Not really touched on deeply in the movie is that while every child of eligible age has his or her name put into the lottery, the name is never removed until the child dies in the Games. Each year, the child's name is put in again; and the Capitol encourages the perpetually hungry district families to barter for extra food by putting their child's name in the lottery over and above that. You want enough to eat? Sacrifice your child.
Jennifer Lawrence is at the center of this movie, and impressed me very much with the range of her acting ability. What she brought to the screen makes me want to read all three books again, imagining her in the main character's role. Josh Hutcherson as Peeta was also apt; and while the film rolled, I even forgot that Woody Harrelson was more real than his character Haymitch -- and that's saying something, considering how much I loathe Harrelson.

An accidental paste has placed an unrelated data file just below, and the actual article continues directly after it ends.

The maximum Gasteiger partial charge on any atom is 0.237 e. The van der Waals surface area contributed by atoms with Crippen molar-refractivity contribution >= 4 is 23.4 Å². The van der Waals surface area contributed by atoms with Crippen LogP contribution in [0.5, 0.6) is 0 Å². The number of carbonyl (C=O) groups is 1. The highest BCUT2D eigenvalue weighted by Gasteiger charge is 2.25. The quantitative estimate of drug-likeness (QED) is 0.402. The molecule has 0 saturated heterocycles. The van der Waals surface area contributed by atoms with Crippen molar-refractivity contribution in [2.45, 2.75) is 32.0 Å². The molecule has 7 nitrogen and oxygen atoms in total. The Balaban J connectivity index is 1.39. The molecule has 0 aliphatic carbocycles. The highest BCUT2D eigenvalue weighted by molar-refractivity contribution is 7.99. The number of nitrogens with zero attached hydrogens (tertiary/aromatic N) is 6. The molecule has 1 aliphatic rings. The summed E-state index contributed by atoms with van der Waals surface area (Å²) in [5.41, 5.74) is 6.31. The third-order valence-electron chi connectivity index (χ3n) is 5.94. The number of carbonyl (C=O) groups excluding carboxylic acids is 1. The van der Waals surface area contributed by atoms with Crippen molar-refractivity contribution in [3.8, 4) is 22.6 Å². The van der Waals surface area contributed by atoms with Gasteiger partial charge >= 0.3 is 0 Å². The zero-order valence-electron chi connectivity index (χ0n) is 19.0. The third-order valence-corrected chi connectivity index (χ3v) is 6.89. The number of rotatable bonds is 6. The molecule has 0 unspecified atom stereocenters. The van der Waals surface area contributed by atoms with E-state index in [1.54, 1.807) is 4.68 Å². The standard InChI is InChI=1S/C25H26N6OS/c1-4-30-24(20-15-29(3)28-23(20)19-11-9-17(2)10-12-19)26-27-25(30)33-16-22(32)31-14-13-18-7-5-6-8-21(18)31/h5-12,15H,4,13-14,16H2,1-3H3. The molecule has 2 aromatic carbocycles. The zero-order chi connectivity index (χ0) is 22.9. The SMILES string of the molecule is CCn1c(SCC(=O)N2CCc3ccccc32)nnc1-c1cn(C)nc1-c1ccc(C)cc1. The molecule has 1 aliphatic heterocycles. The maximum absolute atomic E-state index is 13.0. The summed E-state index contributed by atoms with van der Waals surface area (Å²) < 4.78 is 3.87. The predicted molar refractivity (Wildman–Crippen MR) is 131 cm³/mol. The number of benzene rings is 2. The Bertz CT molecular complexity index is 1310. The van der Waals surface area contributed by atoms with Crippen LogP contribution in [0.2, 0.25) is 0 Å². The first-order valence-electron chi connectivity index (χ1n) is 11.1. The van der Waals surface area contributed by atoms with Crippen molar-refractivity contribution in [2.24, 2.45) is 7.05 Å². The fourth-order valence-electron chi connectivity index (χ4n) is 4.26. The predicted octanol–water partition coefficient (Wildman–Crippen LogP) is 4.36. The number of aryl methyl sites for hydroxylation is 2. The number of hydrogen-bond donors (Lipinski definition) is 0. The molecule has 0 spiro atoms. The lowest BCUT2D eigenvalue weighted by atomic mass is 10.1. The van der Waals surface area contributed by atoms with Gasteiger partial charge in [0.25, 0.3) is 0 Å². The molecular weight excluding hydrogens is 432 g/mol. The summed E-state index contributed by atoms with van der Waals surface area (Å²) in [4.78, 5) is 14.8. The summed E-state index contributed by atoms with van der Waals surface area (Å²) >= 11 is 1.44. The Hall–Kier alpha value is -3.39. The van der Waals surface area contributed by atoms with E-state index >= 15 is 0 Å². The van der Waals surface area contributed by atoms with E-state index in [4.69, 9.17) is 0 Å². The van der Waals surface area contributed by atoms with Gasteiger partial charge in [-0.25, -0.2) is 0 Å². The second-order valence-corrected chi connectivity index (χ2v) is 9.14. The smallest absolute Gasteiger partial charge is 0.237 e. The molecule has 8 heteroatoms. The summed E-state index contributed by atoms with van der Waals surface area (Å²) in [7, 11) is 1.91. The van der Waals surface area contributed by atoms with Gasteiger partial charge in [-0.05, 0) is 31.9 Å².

This movie is earning every penny it's making.
Okay, so I didn't read the books. I was busy.
Not having read the books, in my opinion, was not a liability in going to see the movie. There are, after all, lots of publications in which I only look at the pictures. In fact, I think that in some cases not having read the book can be an advantage when going to see a movie. I can judge the movie on its own merits.